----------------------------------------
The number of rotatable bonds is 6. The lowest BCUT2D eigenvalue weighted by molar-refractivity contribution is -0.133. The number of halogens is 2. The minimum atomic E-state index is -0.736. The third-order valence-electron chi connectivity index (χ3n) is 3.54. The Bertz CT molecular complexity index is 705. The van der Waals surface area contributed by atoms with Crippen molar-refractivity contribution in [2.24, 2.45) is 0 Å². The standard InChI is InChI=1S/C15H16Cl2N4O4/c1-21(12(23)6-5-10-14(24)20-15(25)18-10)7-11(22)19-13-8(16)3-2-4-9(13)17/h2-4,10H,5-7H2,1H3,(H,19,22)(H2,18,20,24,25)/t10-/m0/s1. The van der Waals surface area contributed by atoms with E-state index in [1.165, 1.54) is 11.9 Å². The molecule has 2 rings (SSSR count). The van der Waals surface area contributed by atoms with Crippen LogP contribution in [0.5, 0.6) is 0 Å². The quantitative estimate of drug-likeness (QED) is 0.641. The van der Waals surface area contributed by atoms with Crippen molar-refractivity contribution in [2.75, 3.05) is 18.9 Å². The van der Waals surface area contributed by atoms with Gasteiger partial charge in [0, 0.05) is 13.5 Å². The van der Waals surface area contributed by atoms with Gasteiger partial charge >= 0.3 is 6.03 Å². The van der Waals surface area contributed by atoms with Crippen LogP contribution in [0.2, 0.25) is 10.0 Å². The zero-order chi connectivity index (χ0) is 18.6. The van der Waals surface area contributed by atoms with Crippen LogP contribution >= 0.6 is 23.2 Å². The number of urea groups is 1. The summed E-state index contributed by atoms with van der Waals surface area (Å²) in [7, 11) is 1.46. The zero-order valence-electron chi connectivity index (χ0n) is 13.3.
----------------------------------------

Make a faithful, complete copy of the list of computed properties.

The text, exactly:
The number of rotatable bonds is 6. The lowest BCUT2D eigenvalue weighted by molar-refractivity contribution is -0.133. The number of halogens is 2. The minimum atomic E-state index is -0.736. The third-order valence-electron chi connectivity index (χ3n) is 3.54. The Bertz CT molecular complexity index is 705. The van der Waals surface area contributed by atoms with Crippen molar-refractivity contribution in [2.24, 2.45) is 0 Å². The standard InChI is InChI=1S/C15H16Cl2N4O4/c1-21(12(23)6-5-10-14(24)20-15(25)18-10)7-11(22)19-13-8(16)3-2-4-9(13)17/h2-4,10H,5-7H2,1H3,(H,19,22)(H2,18,20,24,25)/t10-/m0/s1. The van der Waals surface area contributed by atoms with E-state index in [1.165, 1.54) is 11.9 Å². The molecule has 2 rings (SSSR count). The van der Waals surface area contributed by atoms with Crippen LogP contribution in [0.5, 0.6) is 0 Å². The quantitative estimate of drug-likeness (QED) is 0.641. The van der Waals surface area contributed by atoms with Crippen molar-refractivity contribution in [2.75, 3.05) is 18.9 Å². The van der Waals surface area contributed by atoms with Gasteiger partial charge in [0, 0.05) is 13.5 Å². The van der Waals surface area contributed by atoms with Gasteiger partial charge >= 0.3 is 6.03 Å². The van der Waals surface area contributed by atoms with Crippen LogP contribution in [0.2, 0.25) is 10.0 Å². The zero-order chi connectivity index (χ0) is 18.6. The van der Waals surface area contributed by atoms with Crippen LogP contribution >= 0.6 is 23.2 Å². The number of urea groups is 1. The summed E-state index contributed by atoms with van der Waals surface area (Å²) in [7, 11) is 1.46. The zero-order valence-electron chi connectivity index (χ0n) is 13.3.